is unnecessary, that Range results will be "close enough." And I'd 
agree that this is a reasonable position. But the problem is that 
there are possible anomalies in how the voter ratings were expressed, 
for Range is subject to strategic distortion. (It never encourages 
rank reversal, which is why pairwise analysis of Range ballots could 
be so interesting. They could be expected to be sincere votes. My 
view is that to win the Range election is more important than winning 
the pairwise election; only if the electorate has views that are 
nailed down could it be different. And such an electorate is in deep 
trouble for other reasons. Imposing the Range winner on this 
electorate, even though it might seem to maximize satisfaction, could 
seriously backfire if the majority rejects it instead of tolerating it.

(It seems appropriate to present a scenario where a Range winner 
would sensibly be rejected by the electorate. Let's imagine that the 
expressed utilities represent real gain or loss. Now, if the 
utilities are expressed on a relative scale, so that each voter looks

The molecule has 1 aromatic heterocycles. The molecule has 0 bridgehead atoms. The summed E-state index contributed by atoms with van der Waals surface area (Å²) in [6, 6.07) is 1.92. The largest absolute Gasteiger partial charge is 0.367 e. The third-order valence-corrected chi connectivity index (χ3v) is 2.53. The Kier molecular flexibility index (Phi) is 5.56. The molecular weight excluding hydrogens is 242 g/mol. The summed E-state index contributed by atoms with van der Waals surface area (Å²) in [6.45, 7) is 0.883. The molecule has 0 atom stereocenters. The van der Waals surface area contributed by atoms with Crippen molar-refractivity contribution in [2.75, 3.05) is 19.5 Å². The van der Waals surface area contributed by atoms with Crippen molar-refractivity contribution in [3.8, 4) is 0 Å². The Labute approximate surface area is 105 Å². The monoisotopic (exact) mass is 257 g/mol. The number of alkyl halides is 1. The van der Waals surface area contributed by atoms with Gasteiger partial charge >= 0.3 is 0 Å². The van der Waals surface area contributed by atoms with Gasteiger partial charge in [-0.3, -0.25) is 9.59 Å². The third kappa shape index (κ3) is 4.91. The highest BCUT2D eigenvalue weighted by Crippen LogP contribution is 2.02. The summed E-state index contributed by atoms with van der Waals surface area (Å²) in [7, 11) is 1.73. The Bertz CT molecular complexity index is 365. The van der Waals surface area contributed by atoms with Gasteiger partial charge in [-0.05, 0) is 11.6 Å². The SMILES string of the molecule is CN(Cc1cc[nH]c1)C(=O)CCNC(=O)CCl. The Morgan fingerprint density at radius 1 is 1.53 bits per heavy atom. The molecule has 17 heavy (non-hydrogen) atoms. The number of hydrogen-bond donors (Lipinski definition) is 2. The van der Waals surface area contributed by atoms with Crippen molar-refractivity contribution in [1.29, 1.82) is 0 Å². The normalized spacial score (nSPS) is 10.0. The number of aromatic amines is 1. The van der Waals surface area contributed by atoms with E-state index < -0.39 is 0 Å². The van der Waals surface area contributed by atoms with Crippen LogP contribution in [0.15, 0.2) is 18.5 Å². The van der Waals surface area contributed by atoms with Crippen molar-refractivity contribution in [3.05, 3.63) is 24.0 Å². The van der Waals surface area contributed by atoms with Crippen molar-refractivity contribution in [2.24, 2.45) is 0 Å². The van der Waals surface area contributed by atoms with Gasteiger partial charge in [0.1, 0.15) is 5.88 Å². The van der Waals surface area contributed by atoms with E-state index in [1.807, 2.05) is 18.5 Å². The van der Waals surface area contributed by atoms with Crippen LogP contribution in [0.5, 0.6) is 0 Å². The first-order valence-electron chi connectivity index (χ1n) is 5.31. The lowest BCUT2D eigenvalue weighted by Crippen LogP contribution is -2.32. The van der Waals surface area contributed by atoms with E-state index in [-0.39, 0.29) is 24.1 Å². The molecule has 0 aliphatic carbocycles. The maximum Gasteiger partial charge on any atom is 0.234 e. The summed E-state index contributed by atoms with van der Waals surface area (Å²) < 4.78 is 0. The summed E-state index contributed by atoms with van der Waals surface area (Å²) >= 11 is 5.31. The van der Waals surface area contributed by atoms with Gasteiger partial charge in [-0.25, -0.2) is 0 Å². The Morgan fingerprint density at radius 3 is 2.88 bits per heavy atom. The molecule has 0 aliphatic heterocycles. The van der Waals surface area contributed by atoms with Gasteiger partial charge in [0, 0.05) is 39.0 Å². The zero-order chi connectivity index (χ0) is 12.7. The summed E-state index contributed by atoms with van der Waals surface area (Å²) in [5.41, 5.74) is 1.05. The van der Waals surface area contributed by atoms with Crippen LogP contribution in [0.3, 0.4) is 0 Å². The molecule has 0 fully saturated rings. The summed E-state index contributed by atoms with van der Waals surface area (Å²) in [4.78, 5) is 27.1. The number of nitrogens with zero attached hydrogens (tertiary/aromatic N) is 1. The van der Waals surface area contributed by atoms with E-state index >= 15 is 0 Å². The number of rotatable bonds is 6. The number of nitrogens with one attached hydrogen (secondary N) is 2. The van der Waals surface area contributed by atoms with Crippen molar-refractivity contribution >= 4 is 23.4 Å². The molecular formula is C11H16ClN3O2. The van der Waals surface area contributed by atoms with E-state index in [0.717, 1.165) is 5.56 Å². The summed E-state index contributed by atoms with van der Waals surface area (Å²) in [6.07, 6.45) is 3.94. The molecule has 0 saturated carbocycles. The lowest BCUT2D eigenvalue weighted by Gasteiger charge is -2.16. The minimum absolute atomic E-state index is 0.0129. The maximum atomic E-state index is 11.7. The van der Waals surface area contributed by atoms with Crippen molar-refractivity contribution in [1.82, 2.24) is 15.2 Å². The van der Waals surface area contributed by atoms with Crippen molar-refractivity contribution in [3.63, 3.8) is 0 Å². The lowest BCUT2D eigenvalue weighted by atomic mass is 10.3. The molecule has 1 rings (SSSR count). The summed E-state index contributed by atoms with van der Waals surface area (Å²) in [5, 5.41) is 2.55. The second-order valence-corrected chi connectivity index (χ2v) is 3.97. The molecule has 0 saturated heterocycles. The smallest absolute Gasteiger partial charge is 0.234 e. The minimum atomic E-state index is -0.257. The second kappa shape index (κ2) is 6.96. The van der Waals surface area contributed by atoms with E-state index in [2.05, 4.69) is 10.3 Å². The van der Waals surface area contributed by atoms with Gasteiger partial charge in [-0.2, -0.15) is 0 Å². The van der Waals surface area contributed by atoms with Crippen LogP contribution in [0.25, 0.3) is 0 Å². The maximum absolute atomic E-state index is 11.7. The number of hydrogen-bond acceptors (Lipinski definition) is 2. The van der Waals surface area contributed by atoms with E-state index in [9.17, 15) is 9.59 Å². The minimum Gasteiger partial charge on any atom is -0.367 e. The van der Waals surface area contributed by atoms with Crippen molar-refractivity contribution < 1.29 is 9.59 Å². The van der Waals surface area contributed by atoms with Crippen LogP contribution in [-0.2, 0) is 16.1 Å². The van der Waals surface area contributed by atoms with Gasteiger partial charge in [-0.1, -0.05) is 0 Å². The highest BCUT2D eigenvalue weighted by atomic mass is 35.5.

at the gain or loss of each candidate, relative to the range of gains 
and losses over the candidate set, with the "votes" being normalized 
so that they span the full range on the ballot, the actual value of a 
preference strength unit for each voter is different. It could happen 
that there is a net loss to society if the Range result is accepted, 
compared to, say, the preference winner. Somehow there must be some 
means to judge the overall result.

Hence the process I am coming to. An initial election which maximizes 
total voter satisfaction, with the ballots analyzed for majority 
preference (or, alternatively, explicit approval, using an approval 
cutoff perhaps), and if the latter does not indicate majority 
consent, a runoff or ratification. The runoff is more efficient, the 
ratification is more explicit.

Now, the kicker: if the preference votes are used to create an 
electoral college, as with Asset Voting, the runoff can be submitted 
to that college. The implications are vast, so I will not address 
them today. I'm only noting that if an Electoral College exists, the 
process can become fully deliberative; it becomes as practical, with 
appropriate rules, as it is in small societies. An Asset electoral 
college is totally open and therefore accurately representative, for 
there is no coercion of voters to pick a popular candidate. Every 
recipient of a vote can recast that vote, effectively as a proxy for 
the voter. These voters need not be candidates, in fact. And you 
could write your own name in, if you want to vote in public, subsequently.

The ultimate measure of election quality is its acceptance by the 
electorate when the question is presented. The acceptance vote is the 
measure, and a reasonable system would reject any election that is 
rejected by the majority. (This is a version of Measure D, the one 
maximized by Approval, but "approval" is not inferred, it is explicit.)